A recent study reveals alarming rate of mangrove habitat loss in south-east Asia. The region contains the greatest proportion (33.8 per cent) of the global mangrove forest straddling across 1,34,257 sqkm. Mangroves are salt-tolerant evergreen forests that are found along coastlines, lagoons, rivers or deltas in tropical and subtropical countries and areas around the world, providing protection against erosion, cyclones and wind.
Mangroves are unevenly distributed across the tropics. “The distribution of mangrove forest is important in understanding the impact of observed processes of change on the global quantity of mangrove forest,” says the study titled ‘Distribution and drivers of global mangrove forest change, 1996–2010’. The study by Thomas N et al. published in PLoS ONE indicates that a significant driver of mangrove loss is anthropogenic activity in south-east Asia, in areas that are subject to aquaculture or agriculture practices.
The study says that “mangrove forests contain very high levels of above as well as below ground biomass, which equates to carbon storage levels equivalent to those measured in dense Amazonian rainforests. This makes mangroves amongst the most carbon rich ecosystems in the tropics. The high carbon content of mangroves, coupled with their financial value in terms of the ecosystems services that they support, makes them an important asset for carbon trading initiatives (e.g., REDD+)”.
Mangroves host a variety of biodiversity and offer many ecosystem services and support local livelihoods through the provision of fuel, food and construction materials. The study shows that mangrove losses can be estimated at 1 percent a year, a rate twice that of terrestrial rainforests.
This study investigates the distribution of observed drivers of change in mangrove forest extent, over the period 1996-2010 using time-series radar composite imagery. It uses both spatial and temporal information to achieve this novel understanding of changes in mangrove forest extent at the global scale. It presents evidence that presents evidence of human-induced land cover and land use change across the extent of the world’s mangroves, supporting previous claims that conversion of mangroves to commercial forms of food and resource production has been widespread.
The majority of loss and degradation, both locally and globally, occurred in Southeast Asia where aquaculture practices were widespread. This was exacerbated by the erosion of mangrove forest. This study was not only able to confirm prior observations, but was able to monitor changes in mangrove forest extent across their entire range, identifying the primary drivers of change and their spatial distribution.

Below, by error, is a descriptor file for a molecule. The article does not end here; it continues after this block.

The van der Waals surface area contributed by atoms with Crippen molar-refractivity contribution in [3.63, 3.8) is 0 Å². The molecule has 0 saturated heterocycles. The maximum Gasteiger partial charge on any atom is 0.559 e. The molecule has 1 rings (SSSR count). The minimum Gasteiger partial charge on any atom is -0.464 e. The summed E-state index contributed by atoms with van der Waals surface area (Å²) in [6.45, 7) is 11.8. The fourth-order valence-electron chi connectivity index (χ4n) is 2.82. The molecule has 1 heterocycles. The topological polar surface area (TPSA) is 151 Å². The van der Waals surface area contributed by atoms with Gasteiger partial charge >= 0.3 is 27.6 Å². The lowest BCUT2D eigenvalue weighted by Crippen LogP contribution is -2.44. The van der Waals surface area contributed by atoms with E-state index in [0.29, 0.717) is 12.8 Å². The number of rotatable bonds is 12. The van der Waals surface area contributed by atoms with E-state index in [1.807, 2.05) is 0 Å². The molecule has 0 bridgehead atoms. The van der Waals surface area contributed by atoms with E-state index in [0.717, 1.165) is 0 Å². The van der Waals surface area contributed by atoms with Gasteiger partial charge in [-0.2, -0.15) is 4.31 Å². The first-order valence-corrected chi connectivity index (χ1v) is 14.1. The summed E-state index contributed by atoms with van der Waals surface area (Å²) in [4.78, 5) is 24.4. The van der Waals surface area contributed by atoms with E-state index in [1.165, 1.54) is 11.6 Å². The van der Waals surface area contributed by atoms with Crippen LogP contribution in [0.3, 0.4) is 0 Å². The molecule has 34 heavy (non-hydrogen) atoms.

Natural processes of erosion and deposition caused mangrove retreat and colonization or regrowth respectively. These processes of change cannot be readily managed as with human induced changes, yet highlight that mangrove forest extent is dynamic across its entire range and is capable of being influenced by external pressures. Upstream urbanization, mining and deforestation affect the influx of sediment into mangrove forests which provide the opportunity for new growth, but which can also be detrimental to some species. Influxes of sediment from urban development and mining can also deliver potentially harmful sediment to existing mangrove forests that can cause estuarine acidification and mangrove death.
Although loss and degradation of mangroves between 1996 and 2010 was substantial, this only partially revealed the extent of historic anthropogenic impact upon mangroves. The study demonstrates the need for a global mangrove monitoring system, as changes are occurring on a global scale and over short time periods.
It is estimated that over one third of mangrove forest had been lost at the close of the last millennium, yet the distribution of this loss and its drivers have not been spatially documented. Identifying such practices in their early stages is important for mangrove conservation. Whilst knowledge of prior disturbance is important for mangrove rehabilitation, identifying new and rapid degradation of pristine mangrove is of greater importance for mangrove preservation.
The study provides evidence that anthropogenic activities are detrimentally impacting mangrove forests and the ecosystem services that they provide. Emphasis should therefore be placed on quantifying these services in monetary terms, thereby forging an economic counterbalance in the face of heavy pressures from a lucrative aquaculture industry.
The full study is available here
Image courtesy: Fabian Lambeck, Wikimedia Commons (License: CC BY-SA 4.0)